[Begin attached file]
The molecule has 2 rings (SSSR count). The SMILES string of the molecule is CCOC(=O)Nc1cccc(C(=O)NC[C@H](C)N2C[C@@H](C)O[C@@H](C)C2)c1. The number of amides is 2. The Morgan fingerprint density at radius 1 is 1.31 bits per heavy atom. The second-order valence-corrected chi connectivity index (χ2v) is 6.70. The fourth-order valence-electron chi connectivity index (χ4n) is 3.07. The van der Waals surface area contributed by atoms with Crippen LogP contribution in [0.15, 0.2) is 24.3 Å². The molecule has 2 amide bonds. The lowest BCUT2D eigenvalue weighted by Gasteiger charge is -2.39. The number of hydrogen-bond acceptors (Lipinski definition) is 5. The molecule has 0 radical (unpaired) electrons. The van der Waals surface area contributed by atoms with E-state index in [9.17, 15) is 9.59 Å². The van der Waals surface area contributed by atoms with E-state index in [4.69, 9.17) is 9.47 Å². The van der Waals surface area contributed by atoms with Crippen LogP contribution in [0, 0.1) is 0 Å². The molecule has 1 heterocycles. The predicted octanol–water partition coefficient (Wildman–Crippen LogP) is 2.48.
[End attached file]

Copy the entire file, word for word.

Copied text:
The molecule has 2 rings (SSSR count). The SMILES string of the molecule is CCOC(=O)Nc1cccc(C(=O)NC[C@H](C)N2C[C@@H](C)O[C@@H](C)C2)c1. The number of amides is 2. The Morgan fingerprint density at radius 1 is 1.31 bits per heavy atom. The second-order valence-corrected chi connectivity index (χ2v) is 6.70. The fourth-order valence-electron chi connectivity index (χ4n) is 3.07. The van der Waals surface area contributed by atoms with Crippen LogP contribution in [0.15, 0.2) is 24.3 Å². The molecule has 2 amide bonds. The lowest BCUT2D eigenvalue weighted by Gasteiger charge is -2.39. The number of hydrogen-bond acceptors (Lipinski definition) is 5. The molecule has 0 radical (unpaired) electrons. The van der Waals surface area contributed by atoms with E-state index in [9.17, 15) is 9.59 Å². The van der Waals surface area contributed by atoms with E-state index in [4.69, 9.17) is 9.47 Å². The van der Waals surface area contributed by atoms with Crippen LogP contribution in [0, 0.1) is 0 Å². The molecule has 1 heterocycles. The predicted octanol–water partition coefficient (Wildman–Crippen LogP) is 2.48.